A little boy in my new novel needs to swing into a room on the same 19th century door his father did a generation before. What does the door look like? Is it heavy oak or a cast iron frame with tempered glass? I can’t remember. A major character from a previous novel is going to show up again in the current one, but it’s been many chapters since anyone said his name. How is it spelled? I know it’s pretty obscure (arcane and Dutch), but why don’t I have it written down in an organized summary of characters? What progression did the plot take at the beginning of the last novel when the children were growing up together? Did it start after they’d become friends and continue with some backstory, or was it the other way around? Why didn’t I do the story-board and outline summary for each chapter I planned on? All MFA teaching about structuring a book includes that kind of advice. Did I end up ignoring it because I’m:
a) Lazy and Stupid
b) Don’t have an MFA
c) Stubborn or
d) Something else
The correct answer, of course, is d). But what is that ‘something else’? Ever since my earliest days as a student I’ve been dealing with the guilt of not organizing my work in the neat, orderly fashion we were all introduced to in school. We had notebooks, tabs, 3 x 5 cards for research, and made outlines up the wazoo before any writing was committed to. By the time I’d finished all the prep work (months of it) the joy of creating had up and left entirely. What remained was a strange suspicion that I’d lost something much more important than control and the trouble it would save me ‘in the long run’.
I’m used to this guilt. It’s been with me a long time. Now it floods me every time I have to check back to a chapter for plot, scene or the spelling of a character’s name. Oh why didn’t I plan ahead the way I was taught to, knowing it would save me so much time and effort ‘in the long run’? Because there’s so much wasted effort up front on something that has absolutely nothing to do with the creative process it’s not a saving at all; not for me, anyway.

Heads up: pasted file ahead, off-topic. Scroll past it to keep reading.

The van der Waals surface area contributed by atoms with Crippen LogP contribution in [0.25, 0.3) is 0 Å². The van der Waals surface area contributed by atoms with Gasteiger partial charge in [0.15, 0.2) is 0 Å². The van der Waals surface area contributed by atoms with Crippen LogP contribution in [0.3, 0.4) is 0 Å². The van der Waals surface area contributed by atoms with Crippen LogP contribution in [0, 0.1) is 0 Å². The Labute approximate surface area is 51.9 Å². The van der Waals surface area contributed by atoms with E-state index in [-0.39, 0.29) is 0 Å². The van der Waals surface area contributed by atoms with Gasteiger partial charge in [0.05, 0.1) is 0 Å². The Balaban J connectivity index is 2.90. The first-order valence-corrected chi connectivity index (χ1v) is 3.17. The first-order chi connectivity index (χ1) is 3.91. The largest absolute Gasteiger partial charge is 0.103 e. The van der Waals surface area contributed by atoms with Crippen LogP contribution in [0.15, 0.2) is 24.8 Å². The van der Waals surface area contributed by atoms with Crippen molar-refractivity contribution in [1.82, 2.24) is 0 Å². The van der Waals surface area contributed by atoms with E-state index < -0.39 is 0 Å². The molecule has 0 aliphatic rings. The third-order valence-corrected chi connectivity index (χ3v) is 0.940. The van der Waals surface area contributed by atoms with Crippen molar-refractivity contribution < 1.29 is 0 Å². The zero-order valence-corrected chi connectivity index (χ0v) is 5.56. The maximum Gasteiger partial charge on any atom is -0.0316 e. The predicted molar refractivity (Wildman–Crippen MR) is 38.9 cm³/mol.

I’m now working on a sequel to my last novel; something that sprang itself on me rather than waiting to be carefully planned, I might add. It’s given me a new discovery. That is that when I go back to check the facts I need, I become immersed in the story all over again in a wonderfully resonant way. The old feelings and longings brought on by the story come rising up to the surface again where they can rekindle the heat that made the plot boil in the first place. The going back to read over probably wouldn’t happen on its own, but when I need a piece of information I can’t remember, the return to the original scene satisfies both the need for information and the reason things are happening as they are now. It’s like reviewing my characters’ historical memories. That’s why the pretty, neat, organized mechanisms for summarizing my books don’t work for me. I actually need the messiness of life to remind me of how they got where they are and suggest where they may go.
In the long run, it would seem to make more sense to let the story unfold as it would in real life (the way Mozart structured his concertos); messy, confusing, and possibly not as straight a line as we’d like. I find it much more real and honest when I haven’t kept track with a score card that’s supposed to make things easier for me as an author but in my case, makes things artificial and hard. All those devices rob me of the fun of going back. and when it’s my story and my characters, that’s all that matters in the long run.